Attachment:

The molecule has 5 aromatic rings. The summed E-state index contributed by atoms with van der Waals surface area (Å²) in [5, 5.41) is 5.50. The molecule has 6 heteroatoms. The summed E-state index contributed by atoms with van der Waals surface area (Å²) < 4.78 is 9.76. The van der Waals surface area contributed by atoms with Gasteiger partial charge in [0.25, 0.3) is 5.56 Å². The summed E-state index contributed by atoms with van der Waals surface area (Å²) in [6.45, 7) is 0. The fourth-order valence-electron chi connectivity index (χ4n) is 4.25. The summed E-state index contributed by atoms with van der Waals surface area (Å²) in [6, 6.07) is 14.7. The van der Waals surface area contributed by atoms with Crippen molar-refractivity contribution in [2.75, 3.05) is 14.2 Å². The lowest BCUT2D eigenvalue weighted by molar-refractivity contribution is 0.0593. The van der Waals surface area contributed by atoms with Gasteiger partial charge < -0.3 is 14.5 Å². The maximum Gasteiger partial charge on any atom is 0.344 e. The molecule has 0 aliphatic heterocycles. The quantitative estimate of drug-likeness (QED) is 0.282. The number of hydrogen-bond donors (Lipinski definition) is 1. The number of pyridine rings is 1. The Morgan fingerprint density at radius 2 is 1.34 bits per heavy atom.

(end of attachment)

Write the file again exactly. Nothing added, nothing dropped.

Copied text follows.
The molecule has 5 aromatic rings. The summed E-state index contributed by atoms with van der Waals surface area (Å²) in [5, 5.41) is 5.50. The molecule has 6 heteroatoms. The summed E-state index contributed by atoms with van der Waals surface area (Å²) < 4.78 is 9.76. The van der Waals surface area contributed by atoms with Gasteiger partial charge in [0.25, 0.3) is 5.56 Å². The summed E-state index contributed by atoms with van der Waals surface area (Å²) in [6.45, 7) is 0. The fourth-order valence-electron chi connectivity index (χ4n) is 4.25. The summed E-state index contributed by atoms with van der Waals surface area (Å²) in [6, 6.07) is 14.7. The van der Waals surface area contributed by atoms with Crippen molar-refractivity contribution in [2.75, 3.05) is 14.2 Å². The lowest BCUT2D eigenvalue weighted by molar-refractivity contribution is 0.0593. The van der Waals surface area contributed by atoms with Gasteiger partial charge < -0.3 is 14.5 Å². The maximum Gasteiger partial charge on any atom is 0.344 e. The molecule has 0 aliphatic heterocycles. The quantitative estimate of drug-likeness (QED) is 0.282. The number of hydrogen-bond donors (Lipinski definition) is 1. The number of pyridine rings is 1. The Morgan fingerprint density at radius 2 is 1.34 bits per heavy atom.